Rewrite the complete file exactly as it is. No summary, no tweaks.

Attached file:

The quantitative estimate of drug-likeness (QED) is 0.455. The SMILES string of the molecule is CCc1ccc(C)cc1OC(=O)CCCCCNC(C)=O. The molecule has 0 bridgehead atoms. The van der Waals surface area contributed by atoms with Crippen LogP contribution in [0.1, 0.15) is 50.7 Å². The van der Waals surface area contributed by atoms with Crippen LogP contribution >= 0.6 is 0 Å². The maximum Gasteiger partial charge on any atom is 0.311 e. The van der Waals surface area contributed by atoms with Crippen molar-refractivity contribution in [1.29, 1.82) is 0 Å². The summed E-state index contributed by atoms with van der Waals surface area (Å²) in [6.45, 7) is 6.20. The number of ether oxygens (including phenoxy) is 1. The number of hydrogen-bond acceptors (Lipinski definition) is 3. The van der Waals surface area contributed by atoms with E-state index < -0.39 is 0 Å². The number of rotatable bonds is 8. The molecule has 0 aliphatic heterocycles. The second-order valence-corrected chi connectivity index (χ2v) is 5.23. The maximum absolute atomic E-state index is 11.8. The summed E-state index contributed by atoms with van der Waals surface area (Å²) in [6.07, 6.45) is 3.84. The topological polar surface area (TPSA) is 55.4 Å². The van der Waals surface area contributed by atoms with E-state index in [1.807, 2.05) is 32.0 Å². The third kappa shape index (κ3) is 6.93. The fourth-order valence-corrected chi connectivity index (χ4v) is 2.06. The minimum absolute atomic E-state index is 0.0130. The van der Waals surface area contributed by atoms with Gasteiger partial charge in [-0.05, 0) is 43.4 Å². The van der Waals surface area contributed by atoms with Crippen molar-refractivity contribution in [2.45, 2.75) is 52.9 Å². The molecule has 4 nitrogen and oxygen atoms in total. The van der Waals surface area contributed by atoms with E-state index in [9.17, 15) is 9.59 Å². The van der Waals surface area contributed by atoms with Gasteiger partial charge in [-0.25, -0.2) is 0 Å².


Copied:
The quantitative estimate of drug-likeness (QED) is 0.455. The SMILES string of the molecule is CCc1ccc(C)cc1OC(=O)CCCCCNC(C)=O. The molecule has 0 bridgehead atoms. The van der Waals surface area contributed by atoms with Crippen LogP contribution in [0.1, 0.15) is 50.7 Å². The van der Waals surface area contributed by atoms with Crippen LogP contribution >= 0.6 is 0 Å². The maximum Gasteiger partial charge on any atom is 0.311 e. The van der Waals surface area contributed by atoms with Crippen molar-refractivity contribution in [1.29, 1.82) is 0 Å². The summed E-state index contributed by atoms with van der Waals surface area (Å²) in [6.45, 7) is 6.20. The number of ether oxygens (including phenoxy) is 1. The number of hydrogen-bond acceptors (Lipinski definition) is 3. The van der Waals surface area contributed by atoms with E-state index < -0.39 is 0 Å². The number of rotatable bonds is 8. The molecule has 0 aliphatic heterocycles. The second-order valence-corrected chi connectivity index (χ2v) is 5.23. The maximum absolute atomic E-state index is 11.8. The summed E-state index contributed by atoms with van der Waals surface area (Å²) in [6.07, 6.45) is 3.84. The topological polar surface area (TPSA) is 55.4 Å². The van der Waals surface area contributed by atoms with E-state index in [1.807, 2.05) is 32.0 Å². The third kappa shape index (κ3) is 6.93. The fourth-order valence-corrected chi connectivity index (χ4v) is 2.06. The minimum absolute atomic E-state index is 0.0130. The van der Waals surface area contributed by atoms with Gasteiger partial charge in [-0.05, 0) is 43.4 Å². The van der Waals surface area contributed by atoms with Crippen molar-refractivity contribution in [2.45, 2.75) is 52.9 Å². The molecule has 4 nitrogen and oxygen atoms in total. The van der Waals surface area contributed by atoms with E-state index in [9.17, 15) is 9.59 Å². The van der Waals surface area contributed by atoms with Gasteiger partial charge in [-0.25, -0.2) is 0 Å².